Complicare la vita alla gente
Sappiamo che le industrie farmaceutiche sono da tempo impegnate a farci diventare persone malate: riducono la produzione di farmaci che fanno bene e pompano la produzione di pseudo-medicinali adatti a contenere pseudo-malattie (ad esempio la cellulite) che non se ne andranno mai.
Ora, immaginate Mondo B: un mondo in cui vigono le stesse regole ma dove, in più, le cose che inoculi, inglutisci o ti spalmi addosso, devono essere “certificate” come lecite per i credenti (halal).
Ecco, questo mondo esiste già: c’è un posto, l’Indonesia, in cui si discute sul fatto che non si possa somministrare un vaccino per la meningite perché quel vaccino non è halal.
Mon, Aug 09, 2010
The Jakarta Post/Asia News Network
By Yuli Tri Suwarni
The Indonesian Ulema Council (MUI) claimed it has been able to provide halal meningitis vaccines to haj pilgrims this year.
But the top executive of a state-owned vaccine and serum producer said Saturday the ability to produce a porcine-free vaccine was still very far away.
While repeatedly emphasizing his respect for the religious council, Iskandar, the president director of Bandung-based PT Bio Farma insisted that there were currently no halal meningitis vaccines available in the world.
He also said that Indonesia remained the only country where the vaccine remains controversial.
In other Islamic or predominantly Muslim countries such as Malaysia and Saudi Arabia, the vaccine has been widely accepted because of the lack of an alternative.
“We fully realize that in producing halal meningitis vaccines we must start with halal seed and nowhere in the world does one exist that is not synthesized from pigs,” Iskandar said on the sidelines of the 6th annual meeting of the Islamic Development Bank on Vaccine Production Self Reliance in Bandung, West Java.
The four-day meeting, which ends Monday, will feature the vaccine controversy on its agenda, Iskandar said.
Some of the participants from 12 Islamic countries also expressed surprised at the controversy, saying they allowed the use of the vaccine in cases of emergency and if it served a good purpose. The meningitis vaccine was first produced in 1930s by using swine enzymes.
“In Saudi Arabia, the vaccine did not spark a debate. In Malaysia, it is also no longer an issue. It seems the MUI is very committed to declaring it haram, but that remains the authority of the MUI,” Iskandar said.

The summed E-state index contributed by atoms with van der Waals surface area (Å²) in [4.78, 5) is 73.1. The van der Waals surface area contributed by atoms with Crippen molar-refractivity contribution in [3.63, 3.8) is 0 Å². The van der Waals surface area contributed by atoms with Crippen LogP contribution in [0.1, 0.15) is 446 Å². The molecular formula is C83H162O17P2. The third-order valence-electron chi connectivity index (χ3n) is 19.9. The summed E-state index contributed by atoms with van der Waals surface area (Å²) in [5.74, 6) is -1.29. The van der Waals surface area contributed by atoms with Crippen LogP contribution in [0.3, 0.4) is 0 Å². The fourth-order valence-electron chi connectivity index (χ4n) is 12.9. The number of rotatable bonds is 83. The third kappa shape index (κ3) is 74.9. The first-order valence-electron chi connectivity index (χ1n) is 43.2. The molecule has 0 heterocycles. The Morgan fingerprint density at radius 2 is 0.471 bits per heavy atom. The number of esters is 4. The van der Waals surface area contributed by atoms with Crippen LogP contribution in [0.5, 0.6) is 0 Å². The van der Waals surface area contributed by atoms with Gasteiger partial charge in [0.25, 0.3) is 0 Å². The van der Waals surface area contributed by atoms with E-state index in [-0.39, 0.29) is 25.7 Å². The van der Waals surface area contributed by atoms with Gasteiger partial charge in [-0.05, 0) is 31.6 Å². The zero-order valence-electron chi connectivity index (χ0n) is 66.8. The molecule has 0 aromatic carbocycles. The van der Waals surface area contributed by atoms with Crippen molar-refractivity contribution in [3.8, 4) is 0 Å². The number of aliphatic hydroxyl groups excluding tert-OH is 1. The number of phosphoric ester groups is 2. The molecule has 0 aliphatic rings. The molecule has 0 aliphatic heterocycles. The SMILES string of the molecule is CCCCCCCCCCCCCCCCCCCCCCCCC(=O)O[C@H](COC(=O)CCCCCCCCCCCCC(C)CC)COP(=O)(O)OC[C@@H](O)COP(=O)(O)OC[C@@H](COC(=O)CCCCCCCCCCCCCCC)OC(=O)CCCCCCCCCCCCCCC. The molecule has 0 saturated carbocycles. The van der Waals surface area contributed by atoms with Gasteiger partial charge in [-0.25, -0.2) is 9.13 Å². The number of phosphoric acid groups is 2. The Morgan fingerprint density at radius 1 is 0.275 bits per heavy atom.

Saudi Arabia requires all haj pilgrims – including those on the minor (umroh) pilgrimage – to be inoculated against meningitis. For 10 years, the government allowed the use of GlaxoSmithKline?s vaccine. But last month, the MUI declared the vaccine haram, despite the absence of any traces of swine in the final product. Fifteen Muslim-majority countries including Iran, Egypt, Saudi Arabia, Malaysia and Iraq allow the use of the vaccine.
The MUI recommended replacing the vaccine with ones from Swiss Novartis and China’s Mevac, which it said were halal. MUI leader Amidhan Shaberah told The Jakarta Post he was confident that the two products were halal after visiting the laboratories.
In October, about 230,000 Indonesians will perform the haj pilgrim. Some of the would-be pilgrims have had to call off their journey because they refused to receive the meningitis vaccination. Meningitis is a bacterial and viral disease found in nasal and esophageal fluids. It is transmitted from person to person through coughing and sneezing.
The MUI decision was criticized by Prof. Muladno from the Bogor Institute of Agriculture (IPB) and physician and veterinarian Mangku Sitepu. They said that since first used in the 1930s, the seed had undergone several regenerations.
“Whoever the producer, they still use the same parent seed [pig enzymes],” Muladno told Tempo newsmagazine.
“The public is confused by the MUI decision, because they know very well that there is still no vaccine that is completely free from traces of pig,” said Mangku, who became a physician several years after completing his veterinary studies.